Saturday, July 7, 2007

Campbell Grant






Earlier I had posted some drawings by Henry Syverson from books by Richard Armour, who wrote a number of humor books from the fifties into the late seventies. Armour was initially known for funny poems, but in the 1950's he began writing satirical history and literature essays in the style of humorist Will Cuppy (author of the posthumously published THE DECLINE AND FALL OF PRACTICALLY EVERYBODY, 1948). Most of Armour's books from this era were illustrated by Campbell Grant, a former Disney story artist who was patterning his style after William Stieg, who had illustrated Cuppy's book. I will scan some of these at a later date for people who are only familiar with Stieg's SHREK-era drawings. They're very amusing.

Here are some of Campbell Grant's illustrations for Armour's dissertation on IVANHOE from THE CLASSICS RE-CLASSIFIED, (1960). Does his take on "King John" (directly above) look vaguely familiar to anyone?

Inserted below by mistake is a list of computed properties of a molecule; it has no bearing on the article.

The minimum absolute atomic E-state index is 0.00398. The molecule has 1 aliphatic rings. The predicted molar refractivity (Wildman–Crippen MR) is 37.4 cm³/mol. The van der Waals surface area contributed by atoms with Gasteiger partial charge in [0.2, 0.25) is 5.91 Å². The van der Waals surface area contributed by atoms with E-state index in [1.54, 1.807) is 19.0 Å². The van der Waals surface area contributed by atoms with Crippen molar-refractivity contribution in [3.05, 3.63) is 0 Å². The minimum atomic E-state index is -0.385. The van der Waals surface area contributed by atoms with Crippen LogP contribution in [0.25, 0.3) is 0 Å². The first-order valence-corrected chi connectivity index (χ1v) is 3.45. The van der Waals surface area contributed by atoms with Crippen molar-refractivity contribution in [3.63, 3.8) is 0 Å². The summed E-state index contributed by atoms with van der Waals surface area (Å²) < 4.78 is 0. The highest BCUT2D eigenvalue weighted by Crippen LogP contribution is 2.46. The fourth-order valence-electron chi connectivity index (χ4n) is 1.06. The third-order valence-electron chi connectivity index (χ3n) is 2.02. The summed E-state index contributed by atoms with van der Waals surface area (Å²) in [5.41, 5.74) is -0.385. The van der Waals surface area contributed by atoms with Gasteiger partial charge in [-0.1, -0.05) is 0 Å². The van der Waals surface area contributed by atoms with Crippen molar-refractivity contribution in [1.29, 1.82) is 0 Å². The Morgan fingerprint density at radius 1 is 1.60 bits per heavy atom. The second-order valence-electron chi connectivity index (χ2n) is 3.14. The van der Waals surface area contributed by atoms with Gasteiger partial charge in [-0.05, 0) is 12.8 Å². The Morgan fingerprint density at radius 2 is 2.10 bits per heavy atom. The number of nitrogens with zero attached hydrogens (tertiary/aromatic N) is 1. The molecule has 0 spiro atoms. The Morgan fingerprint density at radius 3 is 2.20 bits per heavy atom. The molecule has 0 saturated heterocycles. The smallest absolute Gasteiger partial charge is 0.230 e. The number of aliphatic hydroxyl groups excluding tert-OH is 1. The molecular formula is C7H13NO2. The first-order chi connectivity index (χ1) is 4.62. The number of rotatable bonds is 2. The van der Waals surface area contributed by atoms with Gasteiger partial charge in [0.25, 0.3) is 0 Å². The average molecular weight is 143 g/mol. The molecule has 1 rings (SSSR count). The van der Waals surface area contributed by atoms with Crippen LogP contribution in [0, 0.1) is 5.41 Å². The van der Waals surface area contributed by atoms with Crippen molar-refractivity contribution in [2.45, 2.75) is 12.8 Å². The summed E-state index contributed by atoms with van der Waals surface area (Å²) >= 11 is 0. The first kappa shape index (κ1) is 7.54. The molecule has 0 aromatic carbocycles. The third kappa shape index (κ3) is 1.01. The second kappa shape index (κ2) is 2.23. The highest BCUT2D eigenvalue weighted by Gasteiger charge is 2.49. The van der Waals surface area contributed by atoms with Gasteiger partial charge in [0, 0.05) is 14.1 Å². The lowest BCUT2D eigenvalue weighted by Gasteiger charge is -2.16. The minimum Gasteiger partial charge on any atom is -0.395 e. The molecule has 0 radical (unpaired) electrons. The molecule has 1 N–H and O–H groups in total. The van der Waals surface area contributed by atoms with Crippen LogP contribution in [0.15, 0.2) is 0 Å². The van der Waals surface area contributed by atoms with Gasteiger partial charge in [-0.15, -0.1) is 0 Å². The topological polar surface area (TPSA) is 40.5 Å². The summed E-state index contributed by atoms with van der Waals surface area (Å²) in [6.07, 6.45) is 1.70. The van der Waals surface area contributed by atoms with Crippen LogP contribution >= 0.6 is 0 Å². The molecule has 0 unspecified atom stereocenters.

4 comments:

Pete Emslie said...

That last sketch of the king with the oversized crown really looked familiar. Then it hit me - it looked uncannily like what I recalled of that concept sketch of Prince John by Ken Anderson that's included in the line-up of rough character designs from "Robin Hood" in Christopher Finch's "The Art of Walt Disney". Sure enough, if you go to page 322 you'll see that it's adapted directly from this Campbell grant drawing, props and all!

Will Finn said...

Wow, Peter, that was fast!

I hope this doesn't detract to much attention to Cambell Grant's illustrations, which are delightful in themselves. I plan to post many more. I just couldn't resist revealing the swipe on this one, which I discovered while still in high school.

Jenny said...

Wow!

Um, obviously BOTH men are terrific artists, but...I wonder what Grant made of this? Having done his first? One can only surmise!

Amy said...

I notice Grant's style also has some similarities to Ronald Searle, who would have been illustrating for Punch, St Trinians, Nigel Molesworth etc. at pretty much the same time.